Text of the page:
While COVID-19 began to escalate, increasing evidence highlighted racial and ethnic minority groups are being disproportionately affected by COVID-19.
“We made it easy for the patients, providing traditional face-to-face, telehealth, and when needed telephonic sessions. A lot of patients had anxiety about COVID-19 and being in the middle of a pandemic, in addition to their other stressers.”
“The benefit of telehealth is we can continue to provide quality service during a pandemic. You take out the barriers to care with telehealth.”
Brenda Avant: Providing Quality Healthcare in the Midst of COVID-19
Charles Drew Health Center
As a North Omaha native, Family Nurse Practitioner, Brenda Avant, understands educating her patients about their healthcare choices is a foundational principle to accessing safe and quality healthcare.
When the pandemic shut down Omaha metro schools, Brenda and the team members at Charles Drew Health Center, Inc. School-based Health Centers had to switch gears. While still providing in-person care, the SBHC Medical providers began utilizing telehealth to remain in contact with their patients.
“The telehealth program at Charles Drew really grew at that time. As Medical providers, we were able to continue serving our student patients through telehealth. The parents really enjoyed it because they felt even through a pandemic their child’s provider is still in tune with their needs.”
As the pandemic surged, the healthcare inequalities within the American health system began to come to the foreground. “It made me proud to see that Charles Drew was a front runner in COVID-19. The community was looking to us to help guide them through.”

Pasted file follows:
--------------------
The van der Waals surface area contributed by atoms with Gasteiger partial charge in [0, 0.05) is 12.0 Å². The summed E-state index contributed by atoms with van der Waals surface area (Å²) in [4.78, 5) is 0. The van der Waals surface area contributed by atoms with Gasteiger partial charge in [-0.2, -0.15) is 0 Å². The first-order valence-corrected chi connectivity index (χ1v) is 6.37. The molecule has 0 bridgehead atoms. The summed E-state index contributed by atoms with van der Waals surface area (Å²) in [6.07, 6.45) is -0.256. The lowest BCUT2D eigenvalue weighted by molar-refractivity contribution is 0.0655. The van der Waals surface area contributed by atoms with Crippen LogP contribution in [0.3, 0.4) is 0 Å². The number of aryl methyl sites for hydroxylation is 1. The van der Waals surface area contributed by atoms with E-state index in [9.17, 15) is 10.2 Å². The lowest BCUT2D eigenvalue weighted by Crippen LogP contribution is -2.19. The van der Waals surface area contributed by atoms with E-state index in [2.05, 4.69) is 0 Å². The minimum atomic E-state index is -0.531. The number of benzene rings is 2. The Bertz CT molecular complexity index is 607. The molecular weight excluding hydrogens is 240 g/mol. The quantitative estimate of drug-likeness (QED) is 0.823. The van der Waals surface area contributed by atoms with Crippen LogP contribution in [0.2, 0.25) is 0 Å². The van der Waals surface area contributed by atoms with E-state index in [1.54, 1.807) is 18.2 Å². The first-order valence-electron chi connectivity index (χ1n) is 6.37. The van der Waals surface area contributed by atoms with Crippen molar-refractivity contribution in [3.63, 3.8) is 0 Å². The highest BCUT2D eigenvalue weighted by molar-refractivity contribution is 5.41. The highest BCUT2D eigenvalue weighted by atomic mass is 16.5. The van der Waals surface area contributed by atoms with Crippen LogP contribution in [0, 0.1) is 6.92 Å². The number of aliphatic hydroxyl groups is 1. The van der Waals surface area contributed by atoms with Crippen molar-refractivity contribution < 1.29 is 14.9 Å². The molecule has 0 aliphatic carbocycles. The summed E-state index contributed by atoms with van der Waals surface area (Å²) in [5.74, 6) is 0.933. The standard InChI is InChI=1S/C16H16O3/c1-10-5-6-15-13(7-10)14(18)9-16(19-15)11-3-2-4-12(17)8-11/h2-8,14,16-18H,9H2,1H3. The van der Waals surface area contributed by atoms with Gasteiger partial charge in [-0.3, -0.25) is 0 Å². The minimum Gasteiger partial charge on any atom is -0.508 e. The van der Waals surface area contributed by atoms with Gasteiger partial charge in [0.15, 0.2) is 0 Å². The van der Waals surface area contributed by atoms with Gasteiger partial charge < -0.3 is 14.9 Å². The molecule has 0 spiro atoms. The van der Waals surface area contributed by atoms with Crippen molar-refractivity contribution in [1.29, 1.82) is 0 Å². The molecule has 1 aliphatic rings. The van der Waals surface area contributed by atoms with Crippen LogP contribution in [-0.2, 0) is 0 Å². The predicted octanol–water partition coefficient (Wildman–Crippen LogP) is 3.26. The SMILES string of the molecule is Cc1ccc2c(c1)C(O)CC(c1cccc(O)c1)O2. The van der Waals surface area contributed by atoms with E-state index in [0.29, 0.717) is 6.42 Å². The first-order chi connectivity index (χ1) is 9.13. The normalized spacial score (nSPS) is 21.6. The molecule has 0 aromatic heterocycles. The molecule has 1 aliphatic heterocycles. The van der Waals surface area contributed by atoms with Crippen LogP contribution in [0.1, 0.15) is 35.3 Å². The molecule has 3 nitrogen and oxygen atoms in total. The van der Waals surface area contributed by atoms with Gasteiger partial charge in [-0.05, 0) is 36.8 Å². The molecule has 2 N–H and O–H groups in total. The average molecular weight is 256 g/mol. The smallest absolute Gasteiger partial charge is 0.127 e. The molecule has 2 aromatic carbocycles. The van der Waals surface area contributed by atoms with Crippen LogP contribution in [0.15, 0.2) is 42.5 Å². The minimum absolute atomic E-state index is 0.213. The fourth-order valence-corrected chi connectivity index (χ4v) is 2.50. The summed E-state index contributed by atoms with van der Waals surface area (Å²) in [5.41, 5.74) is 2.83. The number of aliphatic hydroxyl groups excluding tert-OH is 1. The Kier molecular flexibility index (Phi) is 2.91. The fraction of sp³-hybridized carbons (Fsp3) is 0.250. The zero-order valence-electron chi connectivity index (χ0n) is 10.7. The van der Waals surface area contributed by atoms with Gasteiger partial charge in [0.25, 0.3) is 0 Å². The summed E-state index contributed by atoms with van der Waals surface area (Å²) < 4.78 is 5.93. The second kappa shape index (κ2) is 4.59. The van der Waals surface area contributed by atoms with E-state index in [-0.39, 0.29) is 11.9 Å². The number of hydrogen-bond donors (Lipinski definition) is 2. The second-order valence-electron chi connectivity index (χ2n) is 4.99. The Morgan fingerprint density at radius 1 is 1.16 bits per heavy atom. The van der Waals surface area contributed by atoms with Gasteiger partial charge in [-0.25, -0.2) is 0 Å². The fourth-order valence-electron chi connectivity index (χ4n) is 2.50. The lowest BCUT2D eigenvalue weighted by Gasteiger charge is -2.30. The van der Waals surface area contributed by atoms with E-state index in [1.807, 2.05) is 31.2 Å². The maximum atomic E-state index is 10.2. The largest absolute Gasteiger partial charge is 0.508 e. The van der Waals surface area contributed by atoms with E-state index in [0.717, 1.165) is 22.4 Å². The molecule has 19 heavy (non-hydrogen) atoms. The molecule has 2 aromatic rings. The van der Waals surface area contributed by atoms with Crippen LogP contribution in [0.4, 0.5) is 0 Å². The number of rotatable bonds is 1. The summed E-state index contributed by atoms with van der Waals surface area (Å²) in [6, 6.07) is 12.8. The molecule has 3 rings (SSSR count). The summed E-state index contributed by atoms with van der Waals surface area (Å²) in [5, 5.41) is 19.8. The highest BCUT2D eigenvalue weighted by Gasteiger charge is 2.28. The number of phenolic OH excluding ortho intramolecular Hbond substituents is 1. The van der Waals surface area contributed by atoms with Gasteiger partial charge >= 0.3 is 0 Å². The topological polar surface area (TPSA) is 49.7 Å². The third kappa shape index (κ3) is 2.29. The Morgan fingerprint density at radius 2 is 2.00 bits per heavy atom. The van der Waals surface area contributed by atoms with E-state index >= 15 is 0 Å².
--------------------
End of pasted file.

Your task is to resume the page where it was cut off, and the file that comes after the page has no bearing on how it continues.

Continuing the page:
“Charles Drew made it very easy for the population we serve to continue receiving care. We may be small, but we are mighty.”
Larry Duncan: Resiliency in the Face of a Crisis
Charles Drew Health Center
Hailing from the south side of Chicago, Larry Duncan, Director of Behavioral Health Services at Charles Drew Health Center, Inc. has always had a passion for helping others. “My passion, at first, started off with a drug and alcohol emphasis based on my own experiences and knowledge. As I grew and received more education, mental health became the next umbrella. It rests with my understanding that there are unique issues that affect black and brown people, and people who are marginalized.”
Within the first year serving at Charles Drew, Larry faced his biggest challenge yet, leading a team while in the mists of coronavirus. “The number one thing we did quickly was become active.” As COVID-19 began to highlight the care gaps within marginalized communities, the Behavioral Health team at Charles Drew looked to bridge those gaps within the community.
“For our population it was a dual threat. On one side of the coin, the crisis becomes an additional stress to a population of people who already live with stress. On the flip side of the coin, the lack of community and social interaction increased depression, anxiety, and a sense of hopelessness.”
The message was simple, but practical: Practice the Five Cs–Connection, Commitment, Communion, Contain, and Continue.
Looking back, one of the greatest strengths of Charles Drew, in Larry’s eyes, was the ability to remain active. While most were waiting, frozen in their activity, Charles Drew advanced forward.
“We got better and better at it. We were doing testing on the front line when testing was just starting. As masks began to be required, we were handing them out to the community members in need. Whatever needed to be done in the face of this virus, we did it.”